Re-engineering quail



For The Birmingham News

On a recent walk in the woods, Robert Segrest suddenly realized that birds he used to take for granted had become strangers to his sons.

"We jumped a covey, and it startled them," Segrest said. "I've got a 13-year-old and a 5-year-old, and I don't think they've ever seen quail before. It definitely startled the younger one. He asked me what it was, and I told him and he said, `What's a quail?'"

That's a painful question for anyone who remembers when wild quail covered the Southeastern United States. When Segrest was a teenager growing up in the Tuskegee area in the 1970s, quail were still plentiful enough to be a regular sight on any rural property. During the next two decades, however, quail all but disappeared, with a few isolated coveys hiding out in the most remote locations.

But an unusual and amazing comeback is happening in that same area where Segrest once found quail in abundance. About four miles from Segrest's home, on the same property where the Tuskegee Airmen of World War II fame once defied long odds, David Runyan is bringing quail back with award-winning methods.

"I know for a fact when David moved in there weren't any birds - not there, not here, not anywhere in the area," Segrest said. "Now all of sudden in the past two or three years, I'm seeing quail again. I saw a covey that probably had 10 or 12 quail in it. They're here because of what David is doing."

What Runyan is doing is defying long-standing theories for repopulating quail. Using his own strategies, he recently won the 2003 Progressive Farmer/Rural Sportsman Upland Game Management Farm of the Year award for his work managing Uphapee Plantation, a 2,450-acre private property in Tuskegee.

More than 60 years ago, the land was used by the Army to house and train young black men to become military pilots, flight engineers, gunners, and mechanics. Many of these men went on to become decorated World War II heroes. Many gave their lives fighting in the war.

A dumping ground:

When Runyan was hired by a new owner to manage the property in 1997, the historic site had fallen into abuse and neglect, with locals often using it as a drag strip and a dumping ground.

"The old runways were here, the old parking apron where they parked all the P-51 Mustangs and all the other aircraft," Runyan said. "There aren't a whole lot of buildings on the place. The old post office is still standing and the freshwater treatment facility is still standing, but other than that it's just a bunch of concrete slabs, chimneys, a few paved roads."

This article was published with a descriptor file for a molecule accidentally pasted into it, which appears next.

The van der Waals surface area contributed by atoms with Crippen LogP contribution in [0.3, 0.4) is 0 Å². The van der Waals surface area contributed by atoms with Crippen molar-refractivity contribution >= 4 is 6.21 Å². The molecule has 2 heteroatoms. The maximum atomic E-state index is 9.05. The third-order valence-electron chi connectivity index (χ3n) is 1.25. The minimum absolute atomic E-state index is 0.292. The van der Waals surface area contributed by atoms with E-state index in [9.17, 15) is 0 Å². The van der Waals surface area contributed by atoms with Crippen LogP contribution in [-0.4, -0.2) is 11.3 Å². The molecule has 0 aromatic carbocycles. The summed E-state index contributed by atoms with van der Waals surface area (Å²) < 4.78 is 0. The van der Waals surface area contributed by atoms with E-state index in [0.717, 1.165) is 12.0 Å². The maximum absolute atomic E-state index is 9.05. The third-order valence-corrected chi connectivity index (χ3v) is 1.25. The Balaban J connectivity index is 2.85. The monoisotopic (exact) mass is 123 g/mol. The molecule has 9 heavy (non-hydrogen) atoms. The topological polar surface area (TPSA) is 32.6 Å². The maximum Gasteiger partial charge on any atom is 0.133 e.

When Runyan began to clean up the mess, he found few quail and little habitat. In fact, the only good habitat came from the weeds that grew up through the asphalt runways. Still, he welcomed the prospect of transforming the land into suitable wildlife habitat.

"I've worked on a lot of different pieces of property, and this by far has been the most interesting, purely because of the history," said Runyan, who previously had never heard of the Tuskegee Airmen but since has studied them and met a few. "You're driving through the woods, and the next thing you know, there's a road, a curb, a sewer drain. It was actually like a city.

"But something I'm real proud of is the fact that I've taken what once was an old city and now it's prime wildlife habitat."


Runyan created the habitat through textbook management methods, such as planting food plots, prescribed burning, clearing land and thinning timber. His efforts to place birds in the wild, however, were anything but textbook.

Most quail released on private and public preserves and farms are 12 weeks old. They are released in the late summer or early fall, and the ones that aren't killed by natural causes or predators are taken during the hunting season. Few survive their first winter.

"People think a released bird doesn't have the ability to survive," Runyan said, "much less proliferate and reproduce."

Runyan found a bird grower who actually vaccinated his quail and did some research. In the process, he learned that 12-week-old birds often lose their survival instincts in captivity. Runyan started releasing younger birds, starting with 10 weeks, then eight, then seven. During the past two years he's released 6-week-old, vaccinated, banded birds with amazing results.

"The last two years we've experienced a boom in population," Runyan said. "We're seeing a recognizable increase of banded birds."

Runyan gives the birds a head start by releasing them in heavy cover, such as plum or privet thickets, surrounded by food plots and other prime habitat. He also provides water and small grain so the birds won't have to leave the cover.

Runyan also helps the birds by trapping and hunting predators such as raccoons, possums, bobcats, foxes and coyotes, although he has learned to let some of the coyotes go because they prey on nest predators.

`Making a difference':

The results of his work include more birds, healthier birds, birds that breed with wild birds and birds that behave like wild birds.

"When you get them up ,they get up together, and they pitch down together like wild coveys," Runyan said. "They call and gather like wild birds. They run from the dogs like wild birds. They act as wild as anything I've ever seen. You'd never know they weren't wild until you pick them up and they have a band on them."

The Progressive Farmer/Rural Sportsman award, which Runyan and his wife Kimberly received at a banquet Thursday, is another way Runyan hopes to make a positive impact.

"That's very rewarding. I feel like I'm making a difference," Runyan said. "What I've been most excited about is sharing what I've learned and the formula I've come up with for the successful repopulation of quail. I hope people will pay attention and other people will start practicing some of what I'm doing and have their own success."

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